Resident Starts 'Something Stinks in Attica' Facebook Page in Protest
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"I woke up and I was coughing, and all I could smell was the smell coming from Hillcrest,” said Dan Eichelberger.
It was a warm June night when Eichelberger got the idea.
"I went and I sat on Facebook. 'I'm pretty mad, I'm gonna make a Facebook page that says 'Something Stinks in Attica.'"
Eichelberger lives just three doors down from Hillcrest Industries, the company accused of stinking up this village.
"About 24 hours later, I had about 50 people following the page."
Now, "Something Stinks" has become a rallying point for this community.
"We don't have pitchforks, but we have 'digital pitchforks.' Almost every person these days is carrying around a cell phone, can snap a picture if they see something down there that's not right."
The "Facebook protest" is a trend just reaching its peak. Pioneered by the "Occupy Wall Street" movement, many are now realizing the power Facebook gives to the people.
"Whether it will have the desired result is going to depend on how much pressure the company feels,” said Mike Johansson, RIT Social Media lecturer.
Johansson has studied such growth in social media during the past five years, and is intrigued by the Attica page.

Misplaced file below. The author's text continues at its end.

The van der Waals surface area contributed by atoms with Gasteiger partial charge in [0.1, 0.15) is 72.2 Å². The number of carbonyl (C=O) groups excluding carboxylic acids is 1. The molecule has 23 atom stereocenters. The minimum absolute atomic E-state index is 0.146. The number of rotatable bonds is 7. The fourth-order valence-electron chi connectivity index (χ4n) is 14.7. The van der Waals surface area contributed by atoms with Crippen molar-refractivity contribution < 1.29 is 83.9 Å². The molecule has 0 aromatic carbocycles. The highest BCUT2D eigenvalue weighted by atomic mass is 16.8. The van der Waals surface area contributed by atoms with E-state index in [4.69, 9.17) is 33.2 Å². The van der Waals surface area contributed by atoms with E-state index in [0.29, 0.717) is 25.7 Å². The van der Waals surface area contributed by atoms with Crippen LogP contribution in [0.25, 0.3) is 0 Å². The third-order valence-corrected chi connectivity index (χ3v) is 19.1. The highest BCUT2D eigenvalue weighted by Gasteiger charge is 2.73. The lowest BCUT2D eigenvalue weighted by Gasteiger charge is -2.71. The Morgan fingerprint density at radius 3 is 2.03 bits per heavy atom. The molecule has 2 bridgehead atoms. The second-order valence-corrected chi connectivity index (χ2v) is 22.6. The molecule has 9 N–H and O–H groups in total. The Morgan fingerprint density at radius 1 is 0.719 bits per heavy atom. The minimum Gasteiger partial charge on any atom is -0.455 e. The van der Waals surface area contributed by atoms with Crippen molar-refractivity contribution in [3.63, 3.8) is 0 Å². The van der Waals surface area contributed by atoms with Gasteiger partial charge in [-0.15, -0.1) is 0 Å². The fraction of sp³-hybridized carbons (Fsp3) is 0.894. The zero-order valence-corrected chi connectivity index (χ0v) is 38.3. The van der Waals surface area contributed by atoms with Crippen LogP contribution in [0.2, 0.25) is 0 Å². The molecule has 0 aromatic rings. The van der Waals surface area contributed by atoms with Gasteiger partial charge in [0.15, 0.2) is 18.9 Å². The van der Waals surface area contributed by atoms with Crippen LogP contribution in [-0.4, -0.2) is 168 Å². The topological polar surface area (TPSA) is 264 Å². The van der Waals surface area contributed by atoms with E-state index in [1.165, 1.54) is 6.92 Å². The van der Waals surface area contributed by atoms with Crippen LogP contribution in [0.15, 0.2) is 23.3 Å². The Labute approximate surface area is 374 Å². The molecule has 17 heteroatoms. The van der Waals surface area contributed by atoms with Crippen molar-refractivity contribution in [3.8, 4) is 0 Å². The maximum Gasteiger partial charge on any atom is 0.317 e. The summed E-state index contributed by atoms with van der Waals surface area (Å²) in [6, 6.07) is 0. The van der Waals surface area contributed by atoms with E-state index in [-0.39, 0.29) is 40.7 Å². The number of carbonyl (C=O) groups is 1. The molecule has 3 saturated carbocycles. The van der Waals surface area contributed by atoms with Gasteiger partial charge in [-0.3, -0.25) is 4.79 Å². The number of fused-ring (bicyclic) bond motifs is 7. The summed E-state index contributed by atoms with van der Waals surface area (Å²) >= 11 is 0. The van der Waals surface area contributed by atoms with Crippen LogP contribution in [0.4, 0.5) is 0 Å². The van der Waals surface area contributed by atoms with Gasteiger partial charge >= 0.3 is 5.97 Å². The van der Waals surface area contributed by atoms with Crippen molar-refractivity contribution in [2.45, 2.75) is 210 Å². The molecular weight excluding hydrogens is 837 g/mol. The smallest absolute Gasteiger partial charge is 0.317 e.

"It's very effective. I mean, they did start June 16th, but there has been a lot of activity in the last month, so obviously, the word is starting to spread. And this often happens in social media: you get the snowball effect. And it's easy to do that, because you only need 10 people, to tell 10 more people, to tell 10 more people – all of a sudden, you've got a thousand people involved."
The "Something Stinks" page is already over 700 members, and Eichelberger says it's definitely gotten the company's attention.
"A lot of us who've been very vocal about this, have started to get some intimidation upon us. We've had vehicles stop in front of our house, drive by real slow, had people drive by and yell things at our house."
But the Facebook community won't back down.
"If everybody just stands together on this, and everybody speaks… that is what's going to accomplish this."
Hillcrest environmental consultant Peter Tarnawskyj gave YNN these statements on Tuesday. First, on the state of the giant glass pile which causes the smell:
“We have applied a material called Posi-Shell. This creates a 'crust' over the pile, which prevents oxygen from moving within. It will not eliminate the odor immediately, but it has reduced the intensity."
And on the “Something Stinks in Attica” Facebook page, Tarnawskyj said:
“I am focused on solving the problem at hand, not on a Facebook page. It would only be a distraction from the job of eliminating the odor.”Also Tuesday, the Department of Environmental Conservation officially blamed faulty air filtering equipment at Hillcrest for the glass particles recently found floating through the air in Attica. The DEC has ordered Hillcrest to improve its filtering system.